For me personally, the Schengen agreement, the Euro and the free movement clause are the things that make me feel European the most. They make moving around in EU-rope much easier. My sister moved to England like she would move to Munich, just put her stuff in a container and that was that. OK, when I go to visit her I still have to show my ID, but that will hopefully change in future. We organised a holiday together, in Finland, and it was just as easy as going to the North Sea (well, for me at least). No ID checks, no money exchange. Even paying for the cabin was easy (even though the transfer form was a bit bigger than the usual one!). And how cool is it to pay your icecream in Helsinki with the money you got from your German hole-in-the-wall? --OK, I'll stop gushing now.
    • CommentAuthoradmin
    • CommentTimeOct 22nd 2008
     
    Seileach,

    1) Me - No, British people - Mostly no, the newer eastern European can be seen as economic migrants
    2) Me - No, British people - Yes, again the eastern Europeans in particular, except Poles
    3) Me - No, British people - Mostly no
    4) Me - No, British people - Definitely yes, again the eastern Europeans in particular, except Poles

    Poles aren't viewed in the same way as other eastern Europeans in the general community because many towns have had Polish communities (and Polish clubs) since the second world war.

    I live in the east of London, which has many immigrants from all over the place. The BNP (the British fascist party) distributed leaflets at the last election claiming that they were not a racist party because they didn't just want to get rid of non-whites they wanted to get rid of eastern Europeans too.
    • CommentAuthoradmin
    • CommentTimeOct 22nd 2008
     
    Do you consider other member-states' citizens living in your country immigrants?
    Me - no. Public opinion - yes (although some "immigrants" would be seen more as "expatriates")

    Do you find relevant for their immigrant status whether they arrived before or after their country, or yours, joined the UE?
    Me - no. Public opinion - no.

    Do you find relevant for their immigrant status the size of their community in your country?
    Me - no. Public opinion - no (except for the Slovak community in the Czech Rep but Slovaks are often not seen as immigrants)

    Do you find relevant for their immigrant status their socio-economical level?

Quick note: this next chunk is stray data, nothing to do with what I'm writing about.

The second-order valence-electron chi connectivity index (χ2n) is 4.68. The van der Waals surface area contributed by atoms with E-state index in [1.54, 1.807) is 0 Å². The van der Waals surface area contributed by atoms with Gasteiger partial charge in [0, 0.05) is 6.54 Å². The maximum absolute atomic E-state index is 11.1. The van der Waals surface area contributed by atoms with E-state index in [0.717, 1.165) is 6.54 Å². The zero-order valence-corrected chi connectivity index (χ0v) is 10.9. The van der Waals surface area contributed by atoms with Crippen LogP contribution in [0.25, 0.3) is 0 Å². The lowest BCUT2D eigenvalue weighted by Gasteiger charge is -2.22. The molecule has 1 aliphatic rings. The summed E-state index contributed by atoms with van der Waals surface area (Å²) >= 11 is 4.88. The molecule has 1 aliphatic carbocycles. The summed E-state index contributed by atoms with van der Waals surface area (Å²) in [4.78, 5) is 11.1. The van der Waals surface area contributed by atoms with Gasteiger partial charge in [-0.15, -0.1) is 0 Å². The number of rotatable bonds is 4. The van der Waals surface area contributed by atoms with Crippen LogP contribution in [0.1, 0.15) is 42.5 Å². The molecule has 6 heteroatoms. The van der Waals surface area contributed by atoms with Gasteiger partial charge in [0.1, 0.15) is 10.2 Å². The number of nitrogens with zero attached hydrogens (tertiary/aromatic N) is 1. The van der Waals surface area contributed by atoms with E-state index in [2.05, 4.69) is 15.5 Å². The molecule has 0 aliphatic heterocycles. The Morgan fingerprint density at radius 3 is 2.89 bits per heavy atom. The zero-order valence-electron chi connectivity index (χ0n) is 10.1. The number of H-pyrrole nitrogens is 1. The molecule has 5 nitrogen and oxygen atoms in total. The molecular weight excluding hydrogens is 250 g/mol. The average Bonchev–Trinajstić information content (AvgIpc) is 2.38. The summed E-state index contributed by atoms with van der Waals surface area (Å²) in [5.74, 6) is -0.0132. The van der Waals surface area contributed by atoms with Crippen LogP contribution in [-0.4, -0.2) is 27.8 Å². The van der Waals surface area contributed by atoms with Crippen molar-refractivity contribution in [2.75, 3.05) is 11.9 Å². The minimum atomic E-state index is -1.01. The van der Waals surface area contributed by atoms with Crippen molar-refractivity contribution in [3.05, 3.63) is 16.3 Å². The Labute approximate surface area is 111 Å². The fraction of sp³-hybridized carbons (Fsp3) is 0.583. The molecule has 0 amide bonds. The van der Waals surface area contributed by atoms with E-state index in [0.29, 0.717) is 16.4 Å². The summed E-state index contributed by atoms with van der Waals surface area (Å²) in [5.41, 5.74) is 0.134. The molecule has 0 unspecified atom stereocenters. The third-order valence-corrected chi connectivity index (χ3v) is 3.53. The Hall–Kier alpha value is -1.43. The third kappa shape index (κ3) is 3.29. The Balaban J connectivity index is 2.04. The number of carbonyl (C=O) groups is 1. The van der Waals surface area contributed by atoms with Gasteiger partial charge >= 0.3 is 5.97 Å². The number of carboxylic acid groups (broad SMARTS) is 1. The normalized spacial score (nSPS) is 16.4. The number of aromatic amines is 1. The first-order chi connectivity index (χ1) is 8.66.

Me - no. Public opinion - yes.
    • CommentAuthoradmin
    • CommentTimeOct 22nd 2008
     
    Do you consider other member-states' citizens living in your country immigrants?
    Me - No.

    Do you find relevant for their immigrant status whether they arrived before or after their country, or yours, joined the UE?
    Me - No

    Do you find relevant for their immigrant status the size of their community in your country?
    Me - No

    Do you find relevant for their immigrant status their socio-economical level?
    Me - No
    • CommentAuthoradmin
    • CommentTimeOct 22nd 2008
     
    Do you consider other member-states' citizens living in your country immigrants?
    Me - Yes, in the same way as I consider those who move within my country immigrants to their new area

    Do you find relevant for their immigrant status whether they arrived before or after their country, or yours, joined the UE?
    Me - No, if someone from France living in Britain then it makes no difference to me if they arrived before or after we joined.

    Do you find relevant for their immigrant status the size of their community in your country?
    Me - No, whether the community is one in a thousand or one in three, it makes no difference to whether they are immigrants or not.

    Do you find relevant for their immigrant status their socio-economical level?
    Me - No. Being an immigrant has nothing to do with socio-economic status, it has to do with ones origin being other than where one is currently domiciled.

    Labelling someone as an immigrant is not a problem to me. The problem comes with the way in which some people use that label. The same goes for assignments based upon skin colour - calling someone black or white is just a statement of fact - the problem only comes when such a designation is used for discriminatory or offensive purposes. The way in which the immigrant label is used is much more important than to whom it is applied. And so far as I am concerned, the immigrant label has no valid use other than for social studies in order to better shape policy.
    • CommentAuthoradmin
    • CommentTimeOct 22nd 2008
     
    vince,

    'Immigrant' is not just a social label. It's a legal status as well. There is something of a latent paradox around the status of EU citizens in other EU member-states. The EU asserts European citizenship as a cornerstone of freedom of movement within the EU, but national governments usually continue viewing these migrants as foreigners, and therefore, immigrants.
    • CommentAuthoradmin
    • CommentTimeOct 22nd 2008
     
    emilia you'r right , or better I'm Italian and you spanish and so...la penso come te l'Europa sarà il nostro futuro. ma anche degli inglesi che sputano(to spit) on the Europe , mangiano contributi comunitari ma non li vogliono pagare ed ora che 15 europei britannici sono stati rapiti dai turchi iraniani vogliono l'aiuto( già dato, we european have right helped GB) chiedono aiuto all'Europa, they ask help to Europe: too much confortable for GB!
    • CommentAuthoradmin
    • CommentTimeOct 22nd 2008
     
    cdvcgpd,

    The only one mentioning sputano is you. No British person on this forum has suggested that Britain should spit on the EU.

    You keep saying that Britain doesn't want to pay but Britain is a net contributor.

    Britain doesn't want EU aid (aiuto) it wants a show of solidarity.

    If the soldiers were Italian we wouldn't be having this conversation because Britain would have immediately shown solidarity with Italy.

    The EU foreign ministers, including the Italian, have already demanded that the British soldiers are returned. As with any situation of this type there will be a steady ramping up of pressure on the Iranians. If "demands" don't get the soldiers back then sanctions are next. At first mild sanctions, affecting Iranian government officials, then more severe sanctions affecting Iran's businesses. Britain would expect EU nations to go along with these varying levels of sanctions, just as the Italian government would expect it if the soldiers were Italian.